Uncertain equity market conditions test investors’ patience. In addition, Foreign Portfolio Investors (FPIs) seem worried and have either been dumping Indian equities or turning cautious. Though the case is similar for domestic mutual funds, they, however, have been binging and buying, recognising the value-buying opportunities in the sharply corrected market.
As far as investors are concerned, they have remained somewhat upbeat, but then again few have also begun to lose patience if we were to go by the Systematic Investment Plan (SIP) registration data for March 2020.
As of March 2020, the ratio of monthly SIP closures to new registration was 57:100, i.e. for every 100 new SIP registrations, 57 SIP mandates were discontinued. And as the markets came under the weather in March, this ratio shot up to 70:100. In effect, 2 SIPs were discontinued for every 3 new registrations.
Table: Increasing registration and cancellations of SIPs…
|Month||Total No. of outstanding SIP Accounts||No. of New SIPs registered||No. of SIPs discontinued||Monthly SIP Contribution (Rs crore)|
Note data for
April 2020 was not available at the time of writing this piece
If this trend continues in the future, it will be a cause of concern not only for the mutual fund industry and advisors, but for the investors as well because discontinuing SIP, particularly in worthy mutual fund schemes, will be akin to applying brakes on the journey of wealth creation, hamper overall financial planning, and preclude accomplishing the envisioned financial goals.
Why investors are closing their SIPs at this juncture?
Besides the heightened volatility – almost like a rollercoaster — factors such as uncertainty about income and a possible rise in unemployment have affected the new registrations and cancellations. There is risk-aversion that has set in and the general perception is “Cash Is King”.
Usually, having at least a 3-5 year investment time horizon and continuing SIPs is necessary when investing in equity-oriented mutual funds. But as SIPs in equity scheme started 3-4 years ago are generating paltry returns now due to the recent market slump, there are some investors who have begun to stop or discontinue SIPs. Either they are the first time investors who lack experience of dealing with equity markets, or have been unable to tolerate the rollercoaster ride of the Indian equity market of late (scared of volatility).
Here, the role of experienced financial advisors becomes crucial.
As a financial advisor or a financial guardian, you should be able to explain to clients/investors the reasons to continue SIPs and ask them the right questions to be able to address their worries.
For example, if an investor approaches you, the kind of investor who has done everything right on her/his part —followed asset allocation, selected the best and appropriate mutual fund scheme/s, and SIP-ped into them yet failed to generate any meaningful return, as a financial advisor or financial guardian explain to them how unintelligent is it to step out of markets by discontinuing SIPs.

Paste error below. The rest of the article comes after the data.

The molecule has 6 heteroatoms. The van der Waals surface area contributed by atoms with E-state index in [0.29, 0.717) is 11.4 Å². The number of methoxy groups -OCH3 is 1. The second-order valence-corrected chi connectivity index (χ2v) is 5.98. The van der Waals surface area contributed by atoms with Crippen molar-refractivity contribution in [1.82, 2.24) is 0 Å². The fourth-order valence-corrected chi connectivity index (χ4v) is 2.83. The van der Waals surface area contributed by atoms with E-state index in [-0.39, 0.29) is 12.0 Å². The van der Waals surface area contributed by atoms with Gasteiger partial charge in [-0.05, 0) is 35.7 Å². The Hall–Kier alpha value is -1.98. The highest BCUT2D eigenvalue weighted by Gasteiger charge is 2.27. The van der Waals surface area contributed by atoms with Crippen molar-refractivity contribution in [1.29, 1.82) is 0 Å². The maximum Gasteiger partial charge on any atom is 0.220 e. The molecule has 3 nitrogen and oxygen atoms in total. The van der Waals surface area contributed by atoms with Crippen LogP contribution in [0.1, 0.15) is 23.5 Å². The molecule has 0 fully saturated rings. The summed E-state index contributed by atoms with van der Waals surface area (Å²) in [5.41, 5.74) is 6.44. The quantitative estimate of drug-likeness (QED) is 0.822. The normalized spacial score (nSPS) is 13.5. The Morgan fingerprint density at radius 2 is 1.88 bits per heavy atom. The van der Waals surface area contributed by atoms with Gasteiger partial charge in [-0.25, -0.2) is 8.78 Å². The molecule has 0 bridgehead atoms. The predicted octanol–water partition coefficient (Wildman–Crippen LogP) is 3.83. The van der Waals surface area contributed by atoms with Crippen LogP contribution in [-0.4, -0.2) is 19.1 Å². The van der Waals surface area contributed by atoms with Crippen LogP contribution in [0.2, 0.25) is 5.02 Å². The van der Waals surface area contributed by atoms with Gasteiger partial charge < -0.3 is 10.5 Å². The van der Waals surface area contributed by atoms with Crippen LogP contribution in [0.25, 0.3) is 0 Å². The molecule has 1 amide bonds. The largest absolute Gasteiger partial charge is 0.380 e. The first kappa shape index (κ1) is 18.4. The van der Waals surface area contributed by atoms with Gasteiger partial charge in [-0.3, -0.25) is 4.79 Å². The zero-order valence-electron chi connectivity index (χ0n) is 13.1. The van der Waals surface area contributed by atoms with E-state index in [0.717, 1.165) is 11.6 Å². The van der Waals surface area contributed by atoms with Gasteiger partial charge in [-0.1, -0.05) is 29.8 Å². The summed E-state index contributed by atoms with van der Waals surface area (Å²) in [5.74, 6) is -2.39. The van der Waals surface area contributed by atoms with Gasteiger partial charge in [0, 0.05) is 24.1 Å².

Many investors lose their path midway. And it happens as the market conditions turn bearish and turbulent, plus insecurity pertaining to income as well as their job begins to set in and affects their decision-making. When they run short of insight and the money-tap runs thin, they tend to look short-term and compromise on their long-term financial wellbeing. But in the bargain, they do more harm than good to themselves.
Financial advisors must share past experiences…
Investors should know how those who opted out of markets during the fall of 2008 and early 2009, missed the massive upturn that happened after March 2009 onwards. During the early part of recovery in March 2009, many investors thought those were just short-term impulses after a bear phase, but when UPA-II came to power, the Indian equity market rallied briskly not giving a chance to those waited on the side-line to enter the market. Those who did not discontinue their SIPs between February 2008 and March 2009, gained substantially.
In almost a déjà vu moment, the results of Lok Sabha elections in 2014 were unexpected and those who had discontinued their SIPs during 2012 and 2013 repented latter.
Sharing historical evidence and experiences can boost investors’ confidence. And then, to sum up, you can give them pointers on why they shouldn’t discontinue SIPs.
Discontinuing the SIP now means:
- Losing on to the opportunity to accumulate more units
- Missing the future upside potential
- Deviating from the original objective of doing SIPs
- And perhaps not utilizing your surplus in a right way
Unless one’s income is affected to a level where one has to choose between meeting household expenses and continuing SIPs, discontinuing your monthly investment commitments doesn’t seem to be an intelligent choice. There as well, one should first look to reducing expenses by engaging in a prudent budgeting exercise.
The present lockdown conditions have taught many of us a lesson on how much money we actually require to live a moderate life without compromising on the essentials. Before SIPs are cancelled, investors must ensure that there’s no further room to cut expenses.
Investors with high discretionary income may not have a problem of budgeting; they might simply want to stay away from uncertainty. If somebody does not want to increase the SIP contributions despite weaker markets, one should at least not discontinue or stop SIPs as it reduces the potential to generate returns in the future and hinders achieving those envisioned financial goals.
SIPs are meant for all market conditions and work best during bear market phases. Volatility is the very nature of the equity market; it is how we use it to our advantage, perceive the situation sensibly, and devise an efficient strategy that decides our investment success.
Recommend your clients/investors not to stop SIPs in worthy mutual funds as far as possible.